Book Review: Sir Charlie Chaplin, the Funniest Man in the World

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Prof. Tarma Amelia Black
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Book Review: Sir Charlie Chaplin, the Funniest Man in the World

Post by Prof. Tarma Amelia Black » Tue Nov 21, 2017 3:13 am

Title of the book: Sir Charlie Chaplin, the Funniest Man in the World
Author: Sid Fleischman
Series: Sid Fleischman has written two other biographies - Escape! The Story of the Great Houdini and The Trouble Begins at 8 A Life of Mark Twain in the Wild, Wild West
Genres: Biography, Non-fiction, Young Adult, Movies, Childrens
Short summary of the story: Mr. Fleischman tells the story of Charlie Chaplin, starting with an introduction to his father (or was he?) and mother and continuing on with the story of a child who had an extremely unpleasant childhood. This child stopped growing at 5'4" and remained slight his whole life long -- but his spirit was bright and fierce. He invented a personae (later to be named Little Tramp) while a teenager and wanting to tread the boards (be onstage as an entertainer). He had a dexterity and strength and a dancer's grace which allowed him to fall from balconies, do prat falls and engage in acrobatics (without suffering physical harm) that the other actors were envious of and amazed at. He went from a vaudeville situation to being in movies (silent movies) to having some say in those movies to actually producing his own. He spoke his mind and didn't back down when he knew he had a brilliant idea. He first appeared before a camera in 1914. Some of the films he acted in, and later acted in as well as created, are: The Tramp, The Kid, The Gold Rush, Modern Times and Caught in the Rain. While a lot of the focus of the book is on his creating movies, in the midst of that creative genius are the mentions of different people he met, as well as the continuing saga of different members of his family.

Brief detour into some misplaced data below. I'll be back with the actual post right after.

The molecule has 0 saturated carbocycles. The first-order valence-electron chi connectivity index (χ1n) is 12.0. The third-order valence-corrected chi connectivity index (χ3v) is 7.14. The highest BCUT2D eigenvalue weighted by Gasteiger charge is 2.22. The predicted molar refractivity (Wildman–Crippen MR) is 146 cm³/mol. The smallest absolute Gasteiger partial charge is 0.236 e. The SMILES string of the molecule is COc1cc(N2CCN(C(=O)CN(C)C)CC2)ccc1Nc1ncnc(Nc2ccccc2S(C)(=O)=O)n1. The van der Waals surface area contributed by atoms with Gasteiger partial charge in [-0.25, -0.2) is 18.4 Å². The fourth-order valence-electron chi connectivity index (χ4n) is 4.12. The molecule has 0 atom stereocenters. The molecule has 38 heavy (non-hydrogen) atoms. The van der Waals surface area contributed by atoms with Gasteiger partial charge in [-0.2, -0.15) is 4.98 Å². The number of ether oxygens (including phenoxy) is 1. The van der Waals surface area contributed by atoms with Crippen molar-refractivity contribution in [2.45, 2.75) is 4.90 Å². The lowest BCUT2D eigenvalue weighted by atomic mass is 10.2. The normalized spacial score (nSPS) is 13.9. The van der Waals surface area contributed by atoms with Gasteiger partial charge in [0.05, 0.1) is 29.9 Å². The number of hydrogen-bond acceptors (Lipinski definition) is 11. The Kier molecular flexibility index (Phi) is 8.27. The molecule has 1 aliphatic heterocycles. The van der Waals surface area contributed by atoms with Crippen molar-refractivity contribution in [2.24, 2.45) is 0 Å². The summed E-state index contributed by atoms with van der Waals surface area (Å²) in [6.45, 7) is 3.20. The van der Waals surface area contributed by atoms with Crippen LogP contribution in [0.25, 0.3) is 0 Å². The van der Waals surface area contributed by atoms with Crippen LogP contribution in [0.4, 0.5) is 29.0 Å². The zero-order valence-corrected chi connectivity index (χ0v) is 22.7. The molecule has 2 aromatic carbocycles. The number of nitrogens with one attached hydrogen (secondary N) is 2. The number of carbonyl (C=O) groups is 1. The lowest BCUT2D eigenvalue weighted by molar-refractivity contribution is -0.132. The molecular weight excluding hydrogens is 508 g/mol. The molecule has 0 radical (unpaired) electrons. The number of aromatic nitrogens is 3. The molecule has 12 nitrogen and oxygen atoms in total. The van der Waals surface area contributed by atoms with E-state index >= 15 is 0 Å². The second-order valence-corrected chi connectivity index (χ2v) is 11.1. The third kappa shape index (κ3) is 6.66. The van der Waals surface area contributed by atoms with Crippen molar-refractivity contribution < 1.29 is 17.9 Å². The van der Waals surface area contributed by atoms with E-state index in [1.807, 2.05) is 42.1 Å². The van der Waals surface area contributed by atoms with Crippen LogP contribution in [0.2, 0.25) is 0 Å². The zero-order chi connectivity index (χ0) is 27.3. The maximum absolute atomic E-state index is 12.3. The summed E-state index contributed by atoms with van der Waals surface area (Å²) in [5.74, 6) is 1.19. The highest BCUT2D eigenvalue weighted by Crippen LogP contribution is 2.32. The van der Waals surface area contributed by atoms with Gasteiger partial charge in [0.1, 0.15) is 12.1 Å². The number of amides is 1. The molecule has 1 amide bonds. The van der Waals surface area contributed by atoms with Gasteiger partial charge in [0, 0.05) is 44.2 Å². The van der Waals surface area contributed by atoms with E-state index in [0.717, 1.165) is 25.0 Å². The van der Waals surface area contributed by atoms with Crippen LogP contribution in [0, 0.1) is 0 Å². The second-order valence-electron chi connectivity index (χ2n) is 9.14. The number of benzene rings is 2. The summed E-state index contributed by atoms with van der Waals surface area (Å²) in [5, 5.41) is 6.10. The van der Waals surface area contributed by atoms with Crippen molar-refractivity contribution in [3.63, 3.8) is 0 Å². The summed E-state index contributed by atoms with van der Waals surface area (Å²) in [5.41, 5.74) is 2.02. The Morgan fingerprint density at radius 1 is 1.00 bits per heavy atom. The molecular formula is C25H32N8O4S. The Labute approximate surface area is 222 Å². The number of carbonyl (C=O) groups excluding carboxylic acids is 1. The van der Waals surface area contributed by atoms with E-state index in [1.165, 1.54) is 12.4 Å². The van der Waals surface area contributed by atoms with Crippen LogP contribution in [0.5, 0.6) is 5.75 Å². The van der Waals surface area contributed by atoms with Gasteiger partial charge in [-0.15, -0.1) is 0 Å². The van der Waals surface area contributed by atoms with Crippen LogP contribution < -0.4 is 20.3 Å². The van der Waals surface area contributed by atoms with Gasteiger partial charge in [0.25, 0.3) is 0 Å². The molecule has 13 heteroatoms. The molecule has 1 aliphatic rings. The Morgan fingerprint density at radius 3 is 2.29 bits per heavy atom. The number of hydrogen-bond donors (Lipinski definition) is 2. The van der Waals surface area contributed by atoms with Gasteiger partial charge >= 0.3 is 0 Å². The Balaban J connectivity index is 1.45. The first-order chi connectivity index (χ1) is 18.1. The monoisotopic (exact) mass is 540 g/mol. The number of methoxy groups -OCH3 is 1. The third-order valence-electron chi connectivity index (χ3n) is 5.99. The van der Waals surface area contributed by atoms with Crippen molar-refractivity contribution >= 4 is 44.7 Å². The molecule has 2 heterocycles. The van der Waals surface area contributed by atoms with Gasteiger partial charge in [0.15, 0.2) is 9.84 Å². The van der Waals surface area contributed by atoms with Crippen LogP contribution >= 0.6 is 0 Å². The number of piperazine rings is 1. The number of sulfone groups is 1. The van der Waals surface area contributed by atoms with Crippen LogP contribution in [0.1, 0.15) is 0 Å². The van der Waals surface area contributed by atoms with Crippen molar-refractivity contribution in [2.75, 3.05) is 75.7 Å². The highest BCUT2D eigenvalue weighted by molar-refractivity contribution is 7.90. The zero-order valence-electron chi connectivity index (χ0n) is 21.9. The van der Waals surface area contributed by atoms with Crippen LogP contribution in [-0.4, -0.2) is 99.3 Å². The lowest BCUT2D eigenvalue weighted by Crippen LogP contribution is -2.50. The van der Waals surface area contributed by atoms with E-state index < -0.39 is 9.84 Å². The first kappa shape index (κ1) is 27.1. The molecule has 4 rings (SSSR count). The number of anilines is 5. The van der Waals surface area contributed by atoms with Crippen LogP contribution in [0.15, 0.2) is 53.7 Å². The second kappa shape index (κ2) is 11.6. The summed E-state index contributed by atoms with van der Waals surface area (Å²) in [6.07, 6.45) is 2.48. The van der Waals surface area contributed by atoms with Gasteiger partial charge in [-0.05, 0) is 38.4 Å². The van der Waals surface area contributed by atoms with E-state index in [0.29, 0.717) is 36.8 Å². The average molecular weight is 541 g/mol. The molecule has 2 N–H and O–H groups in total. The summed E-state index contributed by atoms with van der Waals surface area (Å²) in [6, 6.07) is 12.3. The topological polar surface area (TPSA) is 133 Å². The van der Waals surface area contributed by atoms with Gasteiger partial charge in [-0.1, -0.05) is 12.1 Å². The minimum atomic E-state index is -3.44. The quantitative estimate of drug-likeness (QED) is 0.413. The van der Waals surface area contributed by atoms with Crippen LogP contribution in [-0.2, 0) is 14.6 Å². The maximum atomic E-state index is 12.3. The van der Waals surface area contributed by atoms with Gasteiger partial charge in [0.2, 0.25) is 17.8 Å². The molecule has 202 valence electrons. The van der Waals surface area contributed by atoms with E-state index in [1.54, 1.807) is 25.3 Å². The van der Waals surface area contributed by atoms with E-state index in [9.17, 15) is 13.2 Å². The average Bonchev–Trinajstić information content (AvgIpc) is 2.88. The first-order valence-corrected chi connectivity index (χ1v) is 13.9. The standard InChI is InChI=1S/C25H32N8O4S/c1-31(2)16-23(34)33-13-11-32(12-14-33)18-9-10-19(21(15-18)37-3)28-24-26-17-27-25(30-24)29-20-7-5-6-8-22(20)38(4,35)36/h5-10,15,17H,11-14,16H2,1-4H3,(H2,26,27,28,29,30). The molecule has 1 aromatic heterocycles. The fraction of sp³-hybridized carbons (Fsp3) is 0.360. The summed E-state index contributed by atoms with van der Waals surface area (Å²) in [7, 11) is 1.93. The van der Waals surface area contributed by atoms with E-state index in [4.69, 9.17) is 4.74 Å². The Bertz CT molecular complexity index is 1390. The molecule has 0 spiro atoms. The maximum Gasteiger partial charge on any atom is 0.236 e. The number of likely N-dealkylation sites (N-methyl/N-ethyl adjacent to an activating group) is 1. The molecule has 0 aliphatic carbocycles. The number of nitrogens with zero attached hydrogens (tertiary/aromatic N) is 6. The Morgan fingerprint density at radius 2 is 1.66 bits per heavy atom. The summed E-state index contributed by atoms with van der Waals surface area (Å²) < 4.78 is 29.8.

I read this book as part of the Book Bingo challenge. I had no expectations before it -- I knew next to nothing about Charlie Chaplin and now feel I have read something which is, at the least, a fairly accurate portrayal of his life. Also, now, after having read it, I have a huge urge to watch many of the movies that Charlie Chaplin made. I think this is a sad book, but with some great moments in it. I'm glad I read it.

Goodreads write-up:
See him? That little tramp twitching a postage stamp of a mustache, politely lifting his bowler hat, and leaning on a bamboo cane with the confidence of a gentleman? A slapstick comedian, he blazed forth as the brightest movie star in the Hollywood heavens.

Everyone knew Charlie—Charlie Chaplin.

When he was five years old he was pulled onstage for the first time, and he didn't step off again for almost three-quarters of a century. Escaping the London slums of his tragic childhood, he took Hollywood like a conquistador with a Cockney accent. With his gift for pantomime in films that had not yet acquired vocal cords, he was soon rubbing elbows with royalty and dining on gold plates in his own Beverly Hills mansion. He was the most famous man on earth—and he was regarded as the funniest.

Still is. . . . He comes to life in these pages. It's an astonishing rags-to-riches saga of an irrepressible kid whose childhood was dealt from the bottom of the deck. Abundantly illustrated.
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